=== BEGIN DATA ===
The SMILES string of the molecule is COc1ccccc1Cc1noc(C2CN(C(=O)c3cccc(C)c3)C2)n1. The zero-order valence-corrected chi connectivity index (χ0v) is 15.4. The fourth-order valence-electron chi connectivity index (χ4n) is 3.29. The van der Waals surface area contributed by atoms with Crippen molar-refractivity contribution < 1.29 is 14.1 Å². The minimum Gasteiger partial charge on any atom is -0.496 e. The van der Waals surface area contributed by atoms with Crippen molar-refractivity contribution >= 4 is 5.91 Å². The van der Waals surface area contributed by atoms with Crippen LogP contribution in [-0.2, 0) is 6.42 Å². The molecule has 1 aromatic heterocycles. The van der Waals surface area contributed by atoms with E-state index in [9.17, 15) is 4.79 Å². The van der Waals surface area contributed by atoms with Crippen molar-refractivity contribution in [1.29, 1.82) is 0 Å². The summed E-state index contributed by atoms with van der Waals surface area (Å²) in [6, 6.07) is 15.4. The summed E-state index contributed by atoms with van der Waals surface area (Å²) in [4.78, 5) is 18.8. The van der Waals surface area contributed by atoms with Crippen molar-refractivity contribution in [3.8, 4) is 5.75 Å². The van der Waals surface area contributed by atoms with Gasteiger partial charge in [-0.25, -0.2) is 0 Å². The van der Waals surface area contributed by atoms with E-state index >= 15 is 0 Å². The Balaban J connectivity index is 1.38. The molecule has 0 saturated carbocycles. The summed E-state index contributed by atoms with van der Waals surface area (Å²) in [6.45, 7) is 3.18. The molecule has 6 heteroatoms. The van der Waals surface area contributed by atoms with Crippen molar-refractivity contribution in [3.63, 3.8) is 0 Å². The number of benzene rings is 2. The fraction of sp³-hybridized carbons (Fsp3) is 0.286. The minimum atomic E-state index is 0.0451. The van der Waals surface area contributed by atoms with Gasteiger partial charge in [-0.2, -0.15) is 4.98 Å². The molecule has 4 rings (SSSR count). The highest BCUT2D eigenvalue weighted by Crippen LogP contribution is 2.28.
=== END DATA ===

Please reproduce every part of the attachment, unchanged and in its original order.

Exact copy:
The SMILES string of the molecule is COc1ccccc1Cc1noc(C2CN(C(=O)c3cccc(C)c3)C2)n1. The zero-order valence-corrected chi connectivity index (χ0v) is 15.4. The fourth-order valence-electron chi connectivity index (χ4n) is 3.29. The van der Waals surface area contributed by atoms with Crippen molar-refractivity contribution < 1.29 is 14.1 Å². The minimum Gasteiger partial charge on any atom is -0.496 e. The van der Waals surface area contributed by atoms with Crippen molar-refractivity contribution >= 4 is 5.91 Å². The van der Waals surface area contributed by atoms with Crippen LogP contribution in [-0.2, 0) is 6.42 Å². The molecule has 1 aromatic heterocycles. The van der Waals surface area contributed by atoms with E-state index in [9.17, 15) is 4.79 Å². The van der Waals surface area contributed by atoms with Crippen molar-refractivity contribution in [1.29, 1.82) is 0 Å². The summed E-state index contributed by atoms with van der Waals surface area (Å²) in [6, 6.07) is 15.4. The summed E-state index contributed by atoms with van der Waals surface area (Å²) in [4.78, 5) is 18.8. The van der Waals surface area contributed by atoms with Crippen molar-refractivity contribution in [3.8, 4) is 5.75 Å². The van der Waals surface area contributed by atoms with Gasteiger partial charge in [-0.25, -0.2) is 0 Å². The van der Waals surface area contributed by atoms with E-state index >= 15 is 0 Å². The Balaban J connectivity index is 1.38. The molecule has 0 saturated carbocycles. The summed E-state index contributed by atoms with van der Waals surface area (Å²) in [6.45, 7) is 3.18. The molecule has 6 heteroatoms. The van der Waals surface area contributed by atoms with Crippen molar-refractivity contribution in [3.63, 3.8) is 0 Å². The number of benzene rings is 2. The fraction of sp³-hybridized carbons (Fsp3) is 0.286. The minimum atomic E-state index is 0.0451. The van der Waals surface area contributed by atoms with Gasteiger partial charge in [-0.2, -0.15) is 4.98 Å². The molecule has 4 rings (SSSR count). The highest BCUT2D eigenvalue weighted by Crippen LogP contribution is 2.28.